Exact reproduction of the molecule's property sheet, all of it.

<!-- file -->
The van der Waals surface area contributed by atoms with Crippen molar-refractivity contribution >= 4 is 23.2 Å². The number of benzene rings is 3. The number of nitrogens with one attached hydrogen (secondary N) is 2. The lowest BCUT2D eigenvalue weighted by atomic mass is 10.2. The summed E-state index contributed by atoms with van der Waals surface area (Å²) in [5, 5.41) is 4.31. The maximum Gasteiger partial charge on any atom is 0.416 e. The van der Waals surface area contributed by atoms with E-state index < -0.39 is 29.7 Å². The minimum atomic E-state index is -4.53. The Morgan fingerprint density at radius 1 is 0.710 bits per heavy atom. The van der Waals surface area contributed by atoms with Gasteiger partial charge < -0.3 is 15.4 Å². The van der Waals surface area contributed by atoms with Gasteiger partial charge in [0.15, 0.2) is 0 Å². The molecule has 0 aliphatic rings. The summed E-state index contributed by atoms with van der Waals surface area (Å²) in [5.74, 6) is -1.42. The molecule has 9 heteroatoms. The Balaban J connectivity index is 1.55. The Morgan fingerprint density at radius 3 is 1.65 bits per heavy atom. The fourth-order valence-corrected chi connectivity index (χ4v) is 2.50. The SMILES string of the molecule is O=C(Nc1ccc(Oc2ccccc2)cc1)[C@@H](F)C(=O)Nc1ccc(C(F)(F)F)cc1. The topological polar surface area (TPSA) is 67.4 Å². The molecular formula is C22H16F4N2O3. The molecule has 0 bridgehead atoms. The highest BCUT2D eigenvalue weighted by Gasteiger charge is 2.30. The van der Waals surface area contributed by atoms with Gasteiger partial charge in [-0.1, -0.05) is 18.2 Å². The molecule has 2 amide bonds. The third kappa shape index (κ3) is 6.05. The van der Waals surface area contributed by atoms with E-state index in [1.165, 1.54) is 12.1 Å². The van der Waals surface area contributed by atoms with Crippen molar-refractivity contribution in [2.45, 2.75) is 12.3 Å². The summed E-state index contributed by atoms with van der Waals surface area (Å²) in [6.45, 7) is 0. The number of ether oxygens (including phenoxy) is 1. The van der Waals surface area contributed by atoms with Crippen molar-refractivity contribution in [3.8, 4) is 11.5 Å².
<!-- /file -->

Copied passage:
The van der Waals surface area contributed by atoms with Crippen molar-refractivity contribution >= 4 is 23.2 Å². The number of benzene rings is 3. The number of nitrogens with one attached hydrogen (secondary N) is 2. The lowest BCUT2D eigenvalue weighted by atomic mass is 10.2. The summed E-state index contributed by atoms with van der Waals surface area (Å²) in [5, 5.41) is 4.31. The maximum Gasteiger partial charge on any atom is 0.416 e. The van der Waals surface area contributed by atoms with E-state index < -0.39 is 29.7 Å². The minimum atomic E-state index is -4.53. The Morgan fingerprint density at radius 1 is 0.710 bits per heavy atom. The van der Waals surface area contributed by atoms with Gasteiger partial charge < -0.3 is 15.4 Å². The van der Waals surface area contributed by atoms with Gasteiger partial charge in [0.15, 0.2) is 0 Å². The molecule has 0 aliphatic rings. The summed E-state index contributed by atoms with van der Waals surface area (Å²) in [5.74, 6) is -1.42. The molecule has 9 heteroatoms. The Balaban J connectivity index is 1.55. The Morgan fingerprint density at radius 3 is 1.65 bits per heavy atom. The fourth-order valence-corrected chi connectivity index (χ4v) is 2.50. The SMILES string of the molecule is O=C(Nc1ccc(Oc2ccccc2)cc1)[C@@H](F)C(=O)Nc1ccc(C(F)(F)F)cc1. The topological polar surface area (TPSA) is 67.4 Å². The molecular formula is C22H16F4N2O3. The molecule has 0 bridgehead atoms. The highest BCUT2D eigenvalue weighted by Gasteiger charge is 2.30. The van der Waals surface area contributed by atoms with Gasteiger partial charge in [-0.1, -0.05) is 18.2 Å². The molecule has 2 amide bonds. The third kappa shape index (κ3) is 6.05. The van der Waals surface area contributed by atoms with E-state index in [1.165, 1.54) is 12.1 Å². The van der Waals surface area contributed by atoms with Crippen molar-refractivity contribution in [2.45, 2.75) is 12.3 Å². The summed E-state index contributed by atoms with van der Waals surface area (Å²) in [6.45, 7) is 0. The number of ether oxygens (including phenoxy) is 1. The van der Waals surface area contributed by atoms with Crippen molar-refractivity contribution in [3.8, 4) is 11.5 Å².